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occupied by the hero who had subdued the people, slain the revolution
and restored to France peace and glory.

The Tuileries had again found a master - the throne-room was still vacant
and empty, for the first consul of the republic dared not yet lay
claim to this throne which the revolution had destroyed, and which the
republic had forever removed from France. But if there was no throne
in the Tuileries, there was at least a court; and "Madame Etiquette,"
driven away from the royal palace since the days of the unfortunate
Marie Antoinette, had again, though with modest and timid step, slipped
into the Tuileries. It is true, she now clandestinely occupied a
servant's room; but the day was not far distant when, as Egeria,
she would whisper advice and dictate laws to the ear of the new Numa
Pompilius; when all doors would be open to her, and when she alone
would, at all times, have access to the mighty lord of France.

In the Luxemburg, the fraternity and the equality of the revolution had
been set aside, as, long before, on the 13th Vendemiaire, the liberty
of the revolution had been cast away. In the Luxemburg the "citoyenne"
Bonaparte had become "Madame" Bonaparte, and the young daughter of the
citizeness Josephine heard herself called "Mademoiselle" Hortense!

After the entrance into the Tuileries, fraternity and equality
disappeared rapidly, and the distinctions of gentlemen and servants,
rulers and subjects, superiors and subordinates, were again introduced.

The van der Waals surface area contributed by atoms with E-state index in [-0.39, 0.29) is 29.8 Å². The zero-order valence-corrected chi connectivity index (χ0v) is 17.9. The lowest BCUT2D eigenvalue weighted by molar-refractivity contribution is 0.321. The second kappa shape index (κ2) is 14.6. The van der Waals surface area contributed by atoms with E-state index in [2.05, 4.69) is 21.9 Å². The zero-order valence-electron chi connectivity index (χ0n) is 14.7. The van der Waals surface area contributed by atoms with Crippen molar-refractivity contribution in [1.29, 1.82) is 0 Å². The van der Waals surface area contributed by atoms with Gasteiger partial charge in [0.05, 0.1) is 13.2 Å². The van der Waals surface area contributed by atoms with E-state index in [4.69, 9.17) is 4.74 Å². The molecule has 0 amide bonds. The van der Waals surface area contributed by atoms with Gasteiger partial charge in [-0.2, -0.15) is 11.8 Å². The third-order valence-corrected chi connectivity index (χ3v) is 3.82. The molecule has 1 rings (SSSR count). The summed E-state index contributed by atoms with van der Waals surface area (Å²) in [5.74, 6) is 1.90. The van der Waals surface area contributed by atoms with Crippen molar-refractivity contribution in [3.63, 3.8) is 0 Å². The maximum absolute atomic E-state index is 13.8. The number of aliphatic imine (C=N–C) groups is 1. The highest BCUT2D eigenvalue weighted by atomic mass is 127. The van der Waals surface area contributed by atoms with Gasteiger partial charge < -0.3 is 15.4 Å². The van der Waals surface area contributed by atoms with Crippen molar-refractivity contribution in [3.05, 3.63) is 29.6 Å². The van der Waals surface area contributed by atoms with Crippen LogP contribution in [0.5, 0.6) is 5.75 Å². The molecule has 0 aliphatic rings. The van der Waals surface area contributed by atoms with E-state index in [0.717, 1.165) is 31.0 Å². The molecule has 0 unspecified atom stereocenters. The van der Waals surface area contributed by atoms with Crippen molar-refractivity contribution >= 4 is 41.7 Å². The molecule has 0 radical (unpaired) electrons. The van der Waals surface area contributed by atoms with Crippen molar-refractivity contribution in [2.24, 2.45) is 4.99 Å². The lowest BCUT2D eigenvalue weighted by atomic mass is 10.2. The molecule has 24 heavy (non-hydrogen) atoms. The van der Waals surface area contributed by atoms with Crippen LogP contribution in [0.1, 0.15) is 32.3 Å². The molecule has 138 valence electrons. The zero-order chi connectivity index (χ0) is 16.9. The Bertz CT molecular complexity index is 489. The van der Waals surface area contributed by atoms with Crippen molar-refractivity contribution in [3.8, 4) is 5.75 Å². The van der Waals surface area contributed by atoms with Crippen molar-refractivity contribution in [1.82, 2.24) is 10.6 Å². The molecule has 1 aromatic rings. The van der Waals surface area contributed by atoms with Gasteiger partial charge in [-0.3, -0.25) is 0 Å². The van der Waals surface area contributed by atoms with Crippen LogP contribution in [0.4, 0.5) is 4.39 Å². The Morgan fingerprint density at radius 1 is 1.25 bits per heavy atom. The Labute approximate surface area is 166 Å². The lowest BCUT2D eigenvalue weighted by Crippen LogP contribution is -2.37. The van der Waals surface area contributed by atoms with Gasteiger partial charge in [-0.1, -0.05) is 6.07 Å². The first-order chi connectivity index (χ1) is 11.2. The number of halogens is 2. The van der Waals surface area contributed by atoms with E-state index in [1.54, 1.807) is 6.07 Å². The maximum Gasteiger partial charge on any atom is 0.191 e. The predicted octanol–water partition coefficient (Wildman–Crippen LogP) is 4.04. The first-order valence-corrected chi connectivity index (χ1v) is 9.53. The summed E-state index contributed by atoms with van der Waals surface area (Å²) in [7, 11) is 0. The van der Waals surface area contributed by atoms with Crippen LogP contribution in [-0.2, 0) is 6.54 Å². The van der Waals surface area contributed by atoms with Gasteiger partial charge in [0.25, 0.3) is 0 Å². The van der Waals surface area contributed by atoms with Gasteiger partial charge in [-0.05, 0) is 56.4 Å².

The chief of the administration was surrounded with honors and
distinctions; the court, with all its grades, degrees, and titles, was
there; it had its courtiers, flatterers, and defamers; and also its
brilliant festivities, splendors, and pomp!

It is true this was not the work of a moment, nor so rapid an
achievement as the transition from the Luxemburg to the Tuileries, but
the introduction of the words "madame" and "monsieur" removed the first
obstacle which held the whole French nation bound to the same platform;
and a second obstacle had fallen, when permission was granted to all
the emigres, with the exception of the royal family, to return to their
native country.

The aristocrats of old France returned in vast numbers; they, the
bearers of old names of glory, the legitimists, who had fled before the
guillotine, now hoped to win again the throne from the consulate.

They kept themselves, however, aloof from the consul, whose greatness